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Braised Moroccan Lamb Shanks with French Lentils

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In continuation with my Wine and Cheese Detox and the BAFLC, I spent the better part of my Sunday braising Moroccan Lamb Shanks with Pomegranate, and I’m certainly not sorry. As the sweet smells of cinnamon and pomegranate filled my apartment, I knew I was in store for something delicious. Not to mention, I was able to use my newly purchased ceramic Dutch oven!

Moroccan Lamb Shanks with Pomegranate (serves 4)

  • 1 tsp coriander
  • ½ tsp cumin
  • ½ teaspoon fennel seeds
  • ¼ teaspoon red pepper flakes
  • Kosher salt, freshly ground black pepper
  • 2 lamb shanks
  • 1 TB cornstarch
  • 1 TB olive oil
  • 1 medium red onion, cut into 1-inch wedges
  • 2 medium carrots, cut into 2-inch pieces
  • 1 large leek, white and light-green parts only, cut into 2-inch pieces
  • 1 cinnamon stick
  • 8 sprigs thyme
  •  cups pomegranate juice
  •  cups low-sodium chicken stock
  • ¼ cup pomegranate seeds
  • ¼ cup mint leaves

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I paired the lamb shanks with Confetti Lentils, per BAFLC suggestion. They were pretty easy to prepare as long as you have a good box shredder or shredding disc for a food processor. You should be able to find French lentils at most specialty grocery stores, but the only place I could find celery root was at Whole Foods. Turns out, it’s a pretty cool vegetable!

Confetti Lentils (serves 4)

  • 2 TB olive oil
  • 2 medium carrots, peeled and shredded
  • 1 medium celery root, peeled and shredded
  • 1 medium onion, shredded 
  • 2 tsp kosher salt, plus more
  •  cups French green lentils

All in all, the lamb takes about 5 hours to prepare so it’s the perfect Sunday roast. Trim the shanks of any excess thick fat (white opaque, rough parts) but do not remove the iridescent membrane, which holds the meat together. Blend together coriander, cumin, fennel seeds, salt and pepper and rub all sides of the shanks with the spice mixture, then let rest for 30 minutes and up to overnight.

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About 30 minutes before you plan to cook the shanks, dredge in cornstarch, covering all sides of the shank. Preheat the oven to 350, then heat 2 TB olive oil in a large dutch oven. Sear the lamb shanks on all sides until browned, about 10 minutes. Transfer to a baking dish then add onion, carrot and leek to the pot and cook, stirring and scraping up any brown bits that have accumulated, for 1 minute. Add cinnamon and thyme and pour in pomegranate juice and chicken stock. Scrape pan again, then bring mixture to a simmer. Return shanks to pan and season with kosher salt and black pepper.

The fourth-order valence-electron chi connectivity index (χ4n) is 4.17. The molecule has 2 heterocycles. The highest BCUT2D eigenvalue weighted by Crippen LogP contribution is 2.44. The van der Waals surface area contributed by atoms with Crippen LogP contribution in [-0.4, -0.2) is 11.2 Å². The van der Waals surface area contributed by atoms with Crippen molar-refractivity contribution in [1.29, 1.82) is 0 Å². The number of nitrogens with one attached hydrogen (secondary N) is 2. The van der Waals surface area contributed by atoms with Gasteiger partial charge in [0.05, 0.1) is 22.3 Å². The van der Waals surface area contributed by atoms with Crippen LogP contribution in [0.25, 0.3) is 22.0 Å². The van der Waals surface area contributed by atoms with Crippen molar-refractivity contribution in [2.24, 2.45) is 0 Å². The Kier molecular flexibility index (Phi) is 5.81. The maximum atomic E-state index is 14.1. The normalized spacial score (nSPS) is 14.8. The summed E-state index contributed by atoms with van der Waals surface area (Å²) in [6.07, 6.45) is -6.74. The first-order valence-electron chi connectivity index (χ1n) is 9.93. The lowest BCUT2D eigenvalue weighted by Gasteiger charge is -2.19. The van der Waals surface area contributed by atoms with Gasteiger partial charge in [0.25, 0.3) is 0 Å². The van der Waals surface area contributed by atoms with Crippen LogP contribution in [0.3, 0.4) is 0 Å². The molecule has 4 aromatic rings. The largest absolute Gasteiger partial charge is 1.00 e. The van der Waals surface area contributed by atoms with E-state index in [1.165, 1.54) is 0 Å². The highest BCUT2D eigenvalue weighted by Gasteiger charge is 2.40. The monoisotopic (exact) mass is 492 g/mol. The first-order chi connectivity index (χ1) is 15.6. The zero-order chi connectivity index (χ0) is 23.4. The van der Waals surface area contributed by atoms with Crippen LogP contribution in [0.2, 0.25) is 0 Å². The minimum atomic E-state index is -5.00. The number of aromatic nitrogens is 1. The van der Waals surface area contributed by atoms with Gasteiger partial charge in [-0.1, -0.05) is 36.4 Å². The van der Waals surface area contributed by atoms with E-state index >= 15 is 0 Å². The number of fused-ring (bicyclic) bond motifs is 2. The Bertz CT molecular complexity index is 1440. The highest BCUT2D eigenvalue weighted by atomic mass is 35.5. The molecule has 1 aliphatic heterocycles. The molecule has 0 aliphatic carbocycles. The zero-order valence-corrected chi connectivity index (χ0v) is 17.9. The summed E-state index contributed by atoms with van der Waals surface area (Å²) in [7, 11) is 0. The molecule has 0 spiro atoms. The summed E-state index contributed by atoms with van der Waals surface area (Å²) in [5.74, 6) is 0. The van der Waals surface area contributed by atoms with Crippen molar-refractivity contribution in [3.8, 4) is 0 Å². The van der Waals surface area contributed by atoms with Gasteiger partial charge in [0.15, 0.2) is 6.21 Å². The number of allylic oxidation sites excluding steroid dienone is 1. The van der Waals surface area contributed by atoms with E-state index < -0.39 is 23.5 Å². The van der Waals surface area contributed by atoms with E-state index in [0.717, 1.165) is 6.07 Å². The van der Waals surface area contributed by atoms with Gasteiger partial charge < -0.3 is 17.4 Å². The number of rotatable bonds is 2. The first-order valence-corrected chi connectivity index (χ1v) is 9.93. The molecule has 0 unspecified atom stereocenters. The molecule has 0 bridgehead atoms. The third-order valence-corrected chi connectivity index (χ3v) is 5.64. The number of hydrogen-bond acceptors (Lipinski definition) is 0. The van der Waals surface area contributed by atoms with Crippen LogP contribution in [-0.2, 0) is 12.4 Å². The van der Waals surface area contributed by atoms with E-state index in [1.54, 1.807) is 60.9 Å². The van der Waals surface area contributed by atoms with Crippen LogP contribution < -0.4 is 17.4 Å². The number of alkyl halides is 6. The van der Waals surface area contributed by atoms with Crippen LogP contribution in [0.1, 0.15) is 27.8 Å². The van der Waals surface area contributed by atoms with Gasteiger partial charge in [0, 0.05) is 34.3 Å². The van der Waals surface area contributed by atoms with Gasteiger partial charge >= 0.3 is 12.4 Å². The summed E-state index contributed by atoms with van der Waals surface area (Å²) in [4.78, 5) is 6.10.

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Cover pot and transfer to oven. Braise 1½ hours, then check liquid level, making sure there is at least 1″ stock in pan; if not, add water or stock to bring it up to that mark. Continue braising until meat is completely tender and falling off the bone, about 2½ hours.

Using a slotted spoon, transfer lamb shanks to a plate. Discard thyme and cinnamon stick. To serve, bring remaining braising liquid to a simmer, adding more water or stock if needed. Add the meat back to the sauce and cook until warmed through, if needed. Serve lamb pieces off the bone with some sauce and top with pomegranate seeds and mint leaves.

Prepare the lentils when there is about 30 minutes left to the lamb. Heat oil in a large heavy pot over medium. Add carrots, celery root, onion and salt. Cook, stirring occasionally, until vegetables have softened, about 5 minutes. Stir in lentils. Pour in 3¾ cups of boiling water and bring to a boil once more. Reduce heat to low and simmer, stirring occasionally, until lentils are tender but retain their shape, about 25 minutes. Season with more salt, if desired. (Do not drain excess liquid; lentils remain tender better if stored in their cooking liquid.) To serve, use a slotted spoon or mesh strainer.

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The lamb was so flavorful and had the perfect balance of sweet and savory, and the yummy lentils soaked up all of the delicious sauce from the braise. I have tons of leftover lentils and plan to add them to a salad some time this week. Although the lamb took a while to cook (as all braised meats do), it was totally worth it and I know it will taste even better over the next few days. This one is definitely a repeat – next time with a wine pairing!

Collaborative Chicken & Dumplings

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Something wonderful happened a month ago; Annie P. moved into the apartment that I share with KDD, becoming our new roommate! The transition has been pretty smooth, and I am very pleased with the increase in collaborative cooking in the kitchen. Since Annie P. and I have lived together, we’ve made roasted pork loin with lemon-garlic broccolini, Brussels sprouts and ham pizza, and most recently, chicken and dumplings with mushrooms.